The anvil roll 34 is comprised of a relatively hard material, normally steel, and is carried by a shaft 39 journaled in frame 6 adjacent to and above knife roll 32. As described, the surface of anvil roll 34 cooperates with knife roll 32 both to form a pinch surface for advancing label form 19 one label length at a time and to form a cutting support or pressure surface for knife 35. To route the labels discharged by rotary knife assembly 30 to the labeling head transfer wheel, there is normally provided a guide member 45, having a downwardly curved interior surface 46.

Stacking apparatus 10 includes a tray-like receptacle 50 arranged below and in alignment with the discharge side of rotary knife assembly 30. Tray 50 has a base plate 51 flanked by a pair of upstanding sides 52, 53, base 51 and sides 52, 53 cooperating to form, when viewed in cross section, a generally U-shaped receptacle adapted to receive and hold the labels on edge. Sides 52, 53 of tray 50 are spaced apart a distance slightly greater than the width of the labels 20 being handled. Preferably one or both of the sides 52, 53 are supported for adjustment on base 51 to permit the distance therebetween to be matched with the size label being handled. The height of sides 52, 53 is sufficient to hold the labels 20 upright in stacked condition, the height of the inner side 52 preferably being somewhat greater than that of side 53 to facilitate grasping and removal of the labels 20 from tray 50.

To provide the necessary upright stacking action, a displaceable stacking block 55 is provided, the inside edge 56 of block 55 serving to form in effect a displaceable end wall to tray 50. Block 55, which is formed from a relatively hard rubbery material, is dimensioned to loosely fit within tray 50. In this way, the labels 20 entering tray 50 serve to incrementally move or slide the block 55 outwardly (in the direction of the solid line arrow in FIG. 2) along base 51, it being understood that the frictional drag developed between block 55 and tray 50 resists such movement. As will be appreciated, other types of stack loading or biasing mechanisms, such as springs may be used in place of block 55.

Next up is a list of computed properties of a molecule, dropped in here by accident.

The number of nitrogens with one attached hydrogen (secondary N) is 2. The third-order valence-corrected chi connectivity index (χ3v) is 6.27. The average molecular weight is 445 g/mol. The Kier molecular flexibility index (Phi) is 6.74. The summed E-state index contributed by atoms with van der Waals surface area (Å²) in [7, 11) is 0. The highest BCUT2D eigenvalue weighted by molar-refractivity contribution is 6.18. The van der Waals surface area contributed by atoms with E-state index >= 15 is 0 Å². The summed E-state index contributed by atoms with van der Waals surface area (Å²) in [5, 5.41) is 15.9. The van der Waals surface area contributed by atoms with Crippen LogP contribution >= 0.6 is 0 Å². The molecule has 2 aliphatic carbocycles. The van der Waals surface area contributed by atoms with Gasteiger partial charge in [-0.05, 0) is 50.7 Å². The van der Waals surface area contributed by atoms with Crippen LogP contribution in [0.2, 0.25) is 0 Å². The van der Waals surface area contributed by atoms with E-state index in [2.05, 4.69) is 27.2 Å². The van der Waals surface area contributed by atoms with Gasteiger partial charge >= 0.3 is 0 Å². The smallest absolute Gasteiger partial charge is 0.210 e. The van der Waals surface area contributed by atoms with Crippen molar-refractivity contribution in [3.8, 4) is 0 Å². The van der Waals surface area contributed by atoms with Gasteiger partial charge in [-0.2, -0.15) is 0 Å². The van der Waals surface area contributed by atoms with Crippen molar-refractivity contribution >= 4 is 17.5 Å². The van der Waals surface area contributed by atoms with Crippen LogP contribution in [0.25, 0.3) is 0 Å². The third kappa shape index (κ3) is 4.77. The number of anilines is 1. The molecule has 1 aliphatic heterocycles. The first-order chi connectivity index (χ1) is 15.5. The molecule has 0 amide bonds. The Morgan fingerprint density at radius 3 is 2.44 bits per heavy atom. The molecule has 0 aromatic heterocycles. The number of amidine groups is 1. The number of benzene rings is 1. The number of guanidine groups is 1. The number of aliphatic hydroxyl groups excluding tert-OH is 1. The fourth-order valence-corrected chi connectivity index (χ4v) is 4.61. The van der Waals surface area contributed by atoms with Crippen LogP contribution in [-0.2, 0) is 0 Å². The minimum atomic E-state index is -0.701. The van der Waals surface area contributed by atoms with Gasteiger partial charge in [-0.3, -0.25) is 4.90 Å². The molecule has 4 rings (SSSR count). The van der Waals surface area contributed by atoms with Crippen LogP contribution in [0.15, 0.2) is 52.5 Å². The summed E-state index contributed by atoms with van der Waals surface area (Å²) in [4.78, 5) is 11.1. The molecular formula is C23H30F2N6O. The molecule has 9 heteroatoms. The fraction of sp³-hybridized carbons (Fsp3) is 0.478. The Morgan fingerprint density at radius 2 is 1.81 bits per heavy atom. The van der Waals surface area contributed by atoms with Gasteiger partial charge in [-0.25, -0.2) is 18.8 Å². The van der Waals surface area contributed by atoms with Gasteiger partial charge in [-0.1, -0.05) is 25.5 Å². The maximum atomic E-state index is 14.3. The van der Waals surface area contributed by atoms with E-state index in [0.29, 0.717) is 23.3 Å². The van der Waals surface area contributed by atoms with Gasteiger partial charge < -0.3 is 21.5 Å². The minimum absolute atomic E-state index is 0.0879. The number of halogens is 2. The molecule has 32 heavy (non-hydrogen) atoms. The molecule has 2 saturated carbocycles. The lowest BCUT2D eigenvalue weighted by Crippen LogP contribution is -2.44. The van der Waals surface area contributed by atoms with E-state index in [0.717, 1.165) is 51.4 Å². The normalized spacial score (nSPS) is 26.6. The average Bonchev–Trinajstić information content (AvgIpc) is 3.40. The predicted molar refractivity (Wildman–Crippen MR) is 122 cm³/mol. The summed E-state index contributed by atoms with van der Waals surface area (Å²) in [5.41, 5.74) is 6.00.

To provide the requisite directional control over the labels leaving rotary knife assembly 32, a downwardly projecting deflector plate 57 is secured to the lower side of guide member 45, the inside wall 59 of plate 57 being substantially flush with surface 46 of member 45. An upstanding lower guide 58 is provided at the inlet to tray 50 below and slightly forward of deflector plate 57. Lower guide 58 cooperates with deflector plate 57 and the inside edge 56 of stacking block 55, or of the preceding label, to direct the labels edge first to the stacking tray 50 at the inlet thereto.

To obviate any tendency for the lower portions of the labels to drag or lag behind the upper portions thereof as the labels move deeper into tray 50 and hence cause the labels to assume an excessive tilt or cant, a stack pusher in the form of cam 60 is provided at the tray inlet adjacent the tray base 51. Cam 60, which has a single operating lobe 61, is supported on cam shaft 62. Cam shaft 62 is suitably journaled in sides 52, 53 of tray 50. Cam 60 is sized and cam shaft 62 located so that the tip of cam lobe 61 thereof moves through guide member 58 and into the stacking tray inlet area each time cam 60 is rotated. To accommodate cam 60, guide member 58 is suitably apertured at 64. As will be understood, lobe 61 of cam 60 rides against the lower portion of the last label received in tray 50 to move the labels 20 together with stacking block 55 deeper into tray 3 50 as required. Where the labels are properly stacked, movement of cam lobe 61 into tray 50 is without effect. Support shaft 36 of knife roll 32 and cam shaft 62 each carry uniformly sized pulleys 66, 67 on their outer ends. Drive belt 68 is stretched across pulleys 66, 67 to drive cam shaft 62 and cam 60 in unison with and at the same speed as knife roll 32, the drive relationship being such that cam lobe 61 of cam 60 moves through aperture 64 and into the tray inlet area concurrently with or subsequent to movement of label 20 into tray 50.